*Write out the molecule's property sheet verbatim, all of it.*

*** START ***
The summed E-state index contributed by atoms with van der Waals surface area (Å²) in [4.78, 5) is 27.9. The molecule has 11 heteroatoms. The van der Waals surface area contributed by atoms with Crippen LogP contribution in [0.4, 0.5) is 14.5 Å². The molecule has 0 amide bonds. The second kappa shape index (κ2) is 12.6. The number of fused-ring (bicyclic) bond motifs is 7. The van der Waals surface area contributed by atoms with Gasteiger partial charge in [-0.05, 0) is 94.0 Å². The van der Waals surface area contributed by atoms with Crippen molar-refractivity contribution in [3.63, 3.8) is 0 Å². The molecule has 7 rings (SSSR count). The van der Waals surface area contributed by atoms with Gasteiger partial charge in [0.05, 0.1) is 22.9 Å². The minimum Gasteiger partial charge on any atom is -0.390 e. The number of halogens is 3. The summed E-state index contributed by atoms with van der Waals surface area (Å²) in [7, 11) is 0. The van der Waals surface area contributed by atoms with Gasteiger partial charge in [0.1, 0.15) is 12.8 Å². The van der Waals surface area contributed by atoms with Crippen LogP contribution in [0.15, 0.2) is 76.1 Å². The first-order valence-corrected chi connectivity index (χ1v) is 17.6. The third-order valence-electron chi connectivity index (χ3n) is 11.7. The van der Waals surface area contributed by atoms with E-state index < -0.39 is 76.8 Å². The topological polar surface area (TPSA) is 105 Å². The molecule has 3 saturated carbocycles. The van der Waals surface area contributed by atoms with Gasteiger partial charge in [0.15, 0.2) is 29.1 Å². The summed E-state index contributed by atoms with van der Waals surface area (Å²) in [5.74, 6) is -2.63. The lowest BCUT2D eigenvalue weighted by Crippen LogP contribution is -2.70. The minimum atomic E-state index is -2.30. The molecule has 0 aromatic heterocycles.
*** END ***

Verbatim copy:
The summed E-state index contributed by atoms with van der Waals surface area (Å²) in [4.78, 5) is 27.9. The molecule has 11 heteroatoms. The van der Waals surface area contributed by atoms with Crippen LogP contribution in [0.4, 0.5) is 14.5 Å². The molecule has 0 amide bonds. The second kappa shape index (κ2) is 12.6. The number of fused-ring (bicyclic) bond motifs is 7. The van der Waals surface area contributed by atoms with Gasteiger partial charge in [-0.05, 0) is 94.0 Å². The van der Waals surface area contributed by atoms with Crippen molar-refractivity contribution in [3.63, 3.8) is 0 Å². The molecule has 7 rings (SSSR count). The van der Waals surface area contributed by atoms with Gasteiger partial charge in [0.05, 0.1) is 22.9 Å². The minimum Gasteiger partial charge on any atom is -0.390 e. The number of halogens is 3. The summed E-state index contributed by atoms with van der Waals surface area (Å²) in [7, 11) is 0. The van der Waals surface area contributed by atoms with Gasteiger partial charge in [0.1, 0.15) is 12.8 Å². The van der Waals surface area contributed by atoms with Crippen LogP contribution in [0.15, 0.2) is 76.1 Å². The first-order valence-corrected chi connectivity index (χ1v) is 17.6. The third-order valence-electron chi connectivity index (χ3n) is 11.7. The van der Waals surface area contributed by atoms with E-state index < -0.39 is 76.8 Å². The topological polar surface area (TPSA) is 105 Å². The molecule has 3 saturated carbocycles. The van der Waals surface area contributed by atoms with Gasteiger partial charge in [0.15, 0.2) is 29.1 Å². The summed E-state index contributed by atoms with van der Waals surface area (Å²) in [5.74, 6) is -2.63. The lowest BCUT2D eigenvalue weighted by Crippen LogP contribution is -2.70. The minimum atomic E-state index is -2.30. The molecule has 0 aromatic heterocycles.